The Art of Awakening

A story is told of the Buddha when he was wandering in India shortly after his enlightenment. He was encountered by several men who recognized something quite extraordinary about this handsome prince now robed as a monk. Stopping to inquire, they asked, “Are you a god?” “No,” he answered. “Well, are you a divine being or an angel?” “No,” he replied. “Well, are you some kind of wizard or magician?” “No.” “Are you a man?” “No.” They were perplexed. Finally, they asked, “Then, what are you?” He replied simply, “I am awake.” The word buddha means “one who is awake.” How to awaken is all he taught.

Meditation can be thought of as the art of awakening. Through the mastering of this art we can learn new ways to approach our difficulties and bring wisdom and joy alive in our life. Through developing meditation’s tools and practices, we can awaken the best of our spiritual and human capacities. The key to this art is the steadiness of our attention. When the fullness of our attention is cultivated together with a grateful and tender heart, our spiritual life will naturally grow.

For many people, some healing of mind and body must take place as we start to sit quietly and meditate. To begin our healing, we must develop a basic level of calm and attention. We must find a way to develop our attention systematically and give ourselves to it quite fully. Otherwise, we will drift like a boat without a rudder. To learn to focus clearly, we must choose a prayer or a meditation practice and follow this path with commitment and steadiness, a willingness to work with our practice day after day, no matter what arises. This is not so easy for most people. They would like their spiritual life to show immediate and cosmic results. But what great art is ever learned quickly? Any deep training opens in direct proportion to how much we give ourselves to it.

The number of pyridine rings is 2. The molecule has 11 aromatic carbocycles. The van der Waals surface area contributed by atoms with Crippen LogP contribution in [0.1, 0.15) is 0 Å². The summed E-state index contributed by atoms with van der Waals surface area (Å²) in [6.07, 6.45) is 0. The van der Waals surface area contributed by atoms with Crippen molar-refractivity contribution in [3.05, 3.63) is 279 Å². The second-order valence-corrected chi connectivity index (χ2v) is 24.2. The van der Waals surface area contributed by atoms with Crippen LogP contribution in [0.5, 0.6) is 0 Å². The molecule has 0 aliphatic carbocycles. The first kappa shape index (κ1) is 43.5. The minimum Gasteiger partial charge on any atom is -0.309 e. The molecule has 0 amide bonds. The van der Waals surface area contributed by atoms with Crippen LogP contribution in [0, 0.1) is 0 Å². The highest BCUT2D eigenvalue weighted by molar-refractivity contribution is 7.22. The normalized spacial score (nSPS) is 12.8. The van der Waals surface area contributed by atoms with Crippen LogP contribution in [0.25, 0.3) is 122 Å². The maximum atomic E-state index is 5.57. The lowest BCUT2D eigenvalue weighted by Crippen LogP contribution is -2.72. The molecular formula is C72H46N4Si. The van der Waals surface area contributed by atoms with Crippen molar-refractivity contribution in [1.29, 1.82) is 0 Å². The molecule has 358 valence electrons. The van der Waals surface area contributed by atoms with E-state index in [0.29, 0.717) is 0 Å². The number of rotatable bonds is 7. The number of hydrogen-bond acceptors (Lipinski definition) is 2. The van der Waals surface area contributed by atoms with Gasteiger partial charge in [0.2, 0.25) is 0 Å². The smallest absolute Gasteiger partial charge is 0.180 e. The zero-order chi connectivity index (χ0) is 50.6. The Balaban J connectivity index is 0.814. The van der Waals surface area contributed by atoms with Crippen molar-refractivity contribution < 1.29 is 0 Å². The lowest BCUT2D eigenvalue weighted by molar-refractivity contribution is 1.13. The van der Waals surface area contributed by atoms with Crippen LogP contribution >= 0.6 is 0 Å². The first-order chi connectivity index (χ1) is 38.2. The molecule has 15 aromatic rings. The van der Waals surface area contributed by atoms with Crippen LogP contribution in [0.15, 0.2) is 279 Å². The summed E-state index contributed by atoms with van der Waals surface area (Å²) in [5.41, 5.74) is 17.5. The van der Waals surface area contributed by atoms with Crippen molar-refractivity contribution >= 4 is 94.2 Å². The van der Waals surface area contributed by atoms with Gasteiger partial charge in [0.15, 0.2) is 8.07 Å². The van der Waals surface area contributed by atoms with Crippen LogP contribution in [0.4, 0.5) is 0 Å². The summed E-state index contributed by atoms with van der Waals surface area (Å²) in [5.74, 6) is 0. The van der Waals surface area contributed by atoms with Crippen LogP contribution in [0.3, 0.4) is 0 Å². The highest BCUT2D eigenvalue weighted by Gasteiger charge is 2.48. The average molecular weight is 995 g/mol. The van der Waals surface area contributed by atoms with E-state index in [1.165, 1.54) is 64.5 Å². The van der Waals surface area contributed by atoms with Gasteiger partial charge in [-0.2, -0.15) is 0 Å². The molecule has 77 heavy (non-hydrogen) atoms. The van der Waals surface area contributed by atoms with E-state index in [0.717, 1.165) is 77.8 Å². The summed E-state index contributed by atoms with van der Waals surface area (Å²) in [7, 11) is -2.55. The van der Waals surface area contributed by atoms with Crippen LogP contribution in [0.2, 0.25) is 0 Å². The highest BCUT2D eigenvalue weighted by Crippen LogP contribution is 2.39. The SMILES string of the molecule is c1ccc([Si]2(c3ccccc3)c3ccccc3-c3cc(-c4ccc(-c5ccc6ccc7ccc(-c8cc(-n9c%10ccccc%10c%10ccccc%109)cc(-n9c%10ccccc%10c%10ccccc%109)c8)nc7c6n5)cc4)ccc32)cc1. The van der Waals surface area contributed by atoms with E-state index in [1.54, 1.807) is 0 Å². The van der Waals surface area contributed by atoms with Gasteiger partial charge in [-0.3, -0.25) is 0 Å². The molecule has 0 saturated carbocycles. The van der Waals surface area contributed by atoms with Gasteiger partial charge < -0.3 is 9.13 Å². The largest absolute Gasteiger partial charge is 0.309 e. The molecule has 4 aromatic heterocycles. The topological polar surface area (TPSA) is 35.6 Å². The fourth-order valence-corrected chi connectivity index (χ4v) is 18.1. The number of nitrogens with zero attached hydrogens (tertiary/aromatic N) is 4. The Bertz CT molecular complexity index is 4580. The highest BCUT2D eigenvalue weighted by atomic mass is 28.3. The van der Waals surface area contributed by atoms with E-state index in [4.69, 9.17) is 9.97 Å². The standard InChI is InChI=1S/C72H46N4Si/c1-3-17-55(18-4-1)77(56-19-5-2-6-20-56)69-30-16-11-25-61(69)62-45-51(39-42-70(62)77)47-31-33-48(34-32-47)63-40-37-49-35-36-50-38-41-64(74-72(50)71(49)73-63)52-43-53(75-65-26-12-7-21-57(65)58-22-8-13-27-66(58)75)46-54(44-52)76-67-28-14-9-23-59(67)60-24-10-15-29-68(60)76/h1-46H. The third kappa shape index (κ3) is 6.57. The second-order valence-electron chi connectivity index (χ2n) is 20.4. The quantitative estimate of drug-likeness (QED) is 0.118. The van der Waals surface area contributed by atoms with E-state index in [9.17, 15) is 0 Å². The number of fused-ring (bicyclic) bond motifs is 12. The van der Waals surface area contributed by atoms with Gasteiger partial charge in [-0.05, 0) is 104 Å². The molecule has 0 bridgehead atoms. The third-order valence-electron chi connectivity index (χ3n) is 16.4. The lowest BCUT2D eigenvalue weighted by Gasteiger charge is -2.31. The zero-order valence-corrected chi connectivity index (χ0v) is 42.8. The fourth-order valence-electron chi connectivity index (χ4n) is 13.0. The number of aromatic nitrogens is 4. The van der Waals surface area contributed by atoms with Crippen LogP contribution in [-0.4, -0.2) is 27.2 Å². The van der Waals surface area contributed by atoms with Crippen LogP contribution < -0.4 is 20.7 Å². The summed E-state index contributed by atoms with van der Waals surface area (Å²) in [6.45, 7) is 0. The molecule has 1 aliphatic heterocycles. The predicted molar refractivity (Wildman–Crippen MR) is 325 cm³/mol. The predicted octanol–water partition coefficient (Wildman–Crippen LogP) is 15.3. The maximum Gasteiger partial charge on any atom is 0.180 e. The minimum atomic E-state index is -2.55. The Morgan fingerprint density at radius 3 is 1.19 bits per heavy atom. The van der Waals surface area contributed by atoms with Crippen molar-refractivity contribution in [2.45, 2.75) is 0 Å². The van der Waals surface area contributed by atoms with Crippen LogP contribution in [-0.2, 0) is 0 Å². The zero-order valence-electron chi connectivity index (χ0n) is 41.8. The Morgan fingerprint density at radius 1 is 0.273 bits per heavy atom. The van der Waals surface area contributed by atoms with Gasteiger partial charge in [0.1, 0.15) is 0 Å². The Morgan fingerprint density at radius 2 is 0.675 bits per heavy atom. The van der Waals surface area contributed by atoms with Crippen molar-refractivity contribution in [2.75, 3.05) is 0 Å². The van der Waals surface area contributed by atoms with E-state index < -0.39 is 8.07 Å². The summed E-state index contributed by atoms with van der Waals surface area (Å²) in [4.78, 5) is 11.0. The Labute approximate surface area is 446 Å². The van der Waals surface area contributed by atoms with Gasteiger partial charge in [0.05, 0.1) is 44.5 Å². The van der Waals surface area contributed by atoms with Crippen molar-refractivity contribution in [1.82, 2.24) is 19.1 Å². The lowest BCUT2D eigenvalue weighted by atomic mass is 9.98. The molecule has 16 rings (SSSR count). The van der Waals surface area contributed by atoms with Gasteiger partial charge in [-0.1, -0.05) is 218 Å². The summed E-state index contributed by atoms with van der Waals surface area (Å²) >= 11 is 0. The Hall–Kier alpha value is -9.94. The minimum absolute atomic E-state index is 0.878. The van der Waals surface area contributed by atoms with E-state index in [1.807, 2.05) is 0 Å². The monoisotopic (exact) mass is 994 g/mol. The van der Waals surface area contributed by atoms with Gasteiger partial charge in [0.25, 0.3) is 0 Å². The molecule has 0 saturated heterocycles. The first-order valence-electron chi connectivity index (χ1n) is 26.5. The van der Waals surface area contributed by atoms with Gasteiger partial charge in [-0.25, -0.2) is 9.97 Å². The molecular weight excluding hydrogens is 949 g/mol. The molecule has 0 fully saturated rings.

Consider the other arts. Music, for example. How long would it take to learn to play the piano well? Suppose we take months’ or years’ of lessons once a week, practicing diligently every day. Initially, almost every one struggles to learn which fingers go to which notes and how to read basic lines of music. After some weeks or months, we could play a chosen type of music. However, to master the art so that we could play music well, alone or in a group, or join a band or an orchestra, we would have to give ourselves over to the discipline for a long time. It is the same in learning computer programming, oil painting, tennis, architecture, any of a thousand arts; we have to give ourselves to it fully and wholeheartedly over a period of time—there has to be a training, apprenticeship, cultivation. Nothing less is required in the spiritual arts. Perhaps even more is asked. Yet through this mastery, we master ourselves and our lives. We learn the most human of arts, how to connect with our true self.

This article is excerpted from Bringing Home the Dharma: Awakening Right Where You Are, by Jack Kornfield.

Jack Kornfield, PhD, one of the leading Buddhist teachers in the West, is author of 16 books and a founding teacher of the Insight Meditation Society and Spirit Rock Center.

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